We have only used the hot-pack method and it seems to work well.  To prevent excessive air bubbles, we fill the jars by layering the sauerkraut and packing each layer down well.  Pour liquid in at the half way point and again when your are almost at the top.  You will get approximately 6 x 1L jars when you start with 20lbs of cabbage.

Making sauerkraut is so much fun!  It is a tasty experiment in the mysteries of fermentation, a process that was discovered by our ancestors hundreds of years ago.  Enjoy your sauerkraut as a side, in a reuben sandwich, with sausages, or even in some homemade bread.  Once you make your own you will never want to buy it again!

15 Comments leave one →
  1. Niyasmom permalink
    February 16, 2011 6:38 pm

    So i started my first batch of kraut today…My cabbage was NOT juicy!!! I mixed it with the salt and waited and waited…but hardly any juice was made…Has this ever happened to you? I ended up making my own brine to cover the cabbage..Any thoughts?

    • February 16, 2011 8:42 pm

      Not to worry. It has happened to us before. I’ve decided a few things. (1) You’ve got to pack the cabbage down as much as possible and wait 15 minutes or so between every 5lb layer. While waiting I cut up the next 5lbs. (2) The fresher the cabbage the more moisture it holds. As cabbage ages it dries out. Unless buying the cabbage directly from the farmer it is difficult to know how fresh they are.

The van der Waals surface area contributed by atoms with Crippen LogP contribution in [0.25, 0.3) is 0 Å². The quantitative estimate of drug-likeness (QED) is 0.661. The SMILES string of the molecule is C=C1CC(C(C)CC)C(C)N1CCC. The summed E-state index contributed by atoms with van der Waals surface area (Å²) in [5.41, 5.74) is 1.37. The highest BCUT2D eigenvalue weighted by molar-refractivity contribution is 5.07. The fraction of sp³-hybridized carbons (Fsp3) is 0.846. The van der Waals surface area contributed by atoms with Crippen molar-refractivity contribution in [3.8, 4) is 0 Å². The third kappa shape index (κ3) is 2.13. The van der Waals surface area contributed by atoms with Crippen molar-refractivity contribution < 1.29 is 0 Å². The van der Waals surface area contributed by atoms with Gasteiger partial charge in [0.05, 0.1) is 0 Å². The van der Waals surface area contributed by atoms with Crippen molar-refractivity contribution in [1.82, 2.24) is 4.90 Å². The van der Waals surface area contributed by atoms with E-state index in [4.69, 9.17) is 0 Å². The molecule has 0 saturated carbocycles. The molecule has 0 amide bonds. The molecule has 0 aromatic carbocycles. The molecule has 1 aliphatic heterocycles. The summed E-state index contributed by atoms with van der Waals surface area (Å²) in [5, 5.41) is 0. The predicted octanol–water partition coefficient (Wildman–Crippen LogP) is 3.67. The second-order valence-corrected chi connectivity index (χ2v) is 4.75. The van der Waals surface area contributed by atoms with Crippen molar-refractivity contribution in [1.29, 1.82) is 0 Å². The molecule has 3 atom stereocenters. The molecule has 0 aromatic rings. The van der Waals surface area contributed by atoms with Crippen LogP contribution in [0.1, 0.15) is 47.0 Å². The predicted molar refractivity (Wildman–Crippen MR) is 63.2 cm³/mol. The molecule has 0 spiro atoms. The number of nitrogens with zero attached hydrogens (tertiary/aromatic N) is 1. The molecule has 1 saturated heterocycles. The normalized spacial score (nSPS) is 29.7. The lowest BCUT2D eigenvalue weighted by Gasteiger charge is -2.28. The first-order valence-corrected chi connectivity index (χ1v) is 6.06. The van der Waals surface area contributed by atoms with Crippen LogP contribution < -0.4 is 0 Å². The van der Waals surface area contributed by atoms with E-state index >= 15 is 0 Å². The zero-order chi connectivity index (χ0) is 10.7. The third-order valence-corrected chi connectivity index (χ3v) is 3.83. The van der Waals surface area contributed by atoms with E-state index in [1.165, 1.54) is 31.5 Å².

Making your own brine works just fine and the end result will be tangy, delicious tasting sauerkraut. Just make sure the cabbage is submerged under liquid. And, don’t worry too much about it. Some batches produce bloom (or scum) right away well others don’t until the 3rd or 4th week. Keep an eye on it and skim off the bloom as it forms…usually once a day once it starts. Good luck!

      • Niyasmom permalink
        February 18, 2011 9:04 am

        Thanks! Great advice as always!

  2. Niyasmom permalink
    March 5, 2011 6:13 pm

    So…its been 3 weeks and 2 days!!!! no scum…I go excited when i thought I saw some but it was just a piece of cabbage gone funky!…I also made a batch of turnip and a batch of beet kraut which aren’t doing a heck of alot either! Do i just taste it when its pushing 6 weeks and see if i like it? How do you know when its time to process it??? Hope your enjoying your trip!! Thanks again!

    • March 5, 2011 8:18 pm

      You can start tasting it now. We taste it throughout the entire process. I love it after a day when it tastes like salty crisp cabbage and I really start enjoying it after about 3 weeks. I wouldn’t worry that there is no scum. Our winter batches rarely create the kind of bloom they do in the summer. As long as it is submerged in brine everything is good. Does it create bubbles when you push the plate down around the edges? You can leave it to ferment for quite a while (6 weeks is just a guideline). The longer you leave it the more sour it will become and a little softer. Go with the taste you enjoy! Mmmm, I’m kind of envious and miss my counter krauts. I love enjoying a small bowl every day right out of the crock.

      • Niyasmom permalink
        March 5, 2011 9:53 pm

        WOO HOO!!! I’m gonna taste it tommorrow! Very exciting! When i push the plate down there is bubbles..especially on the turnip kraut..Thanks for you help!!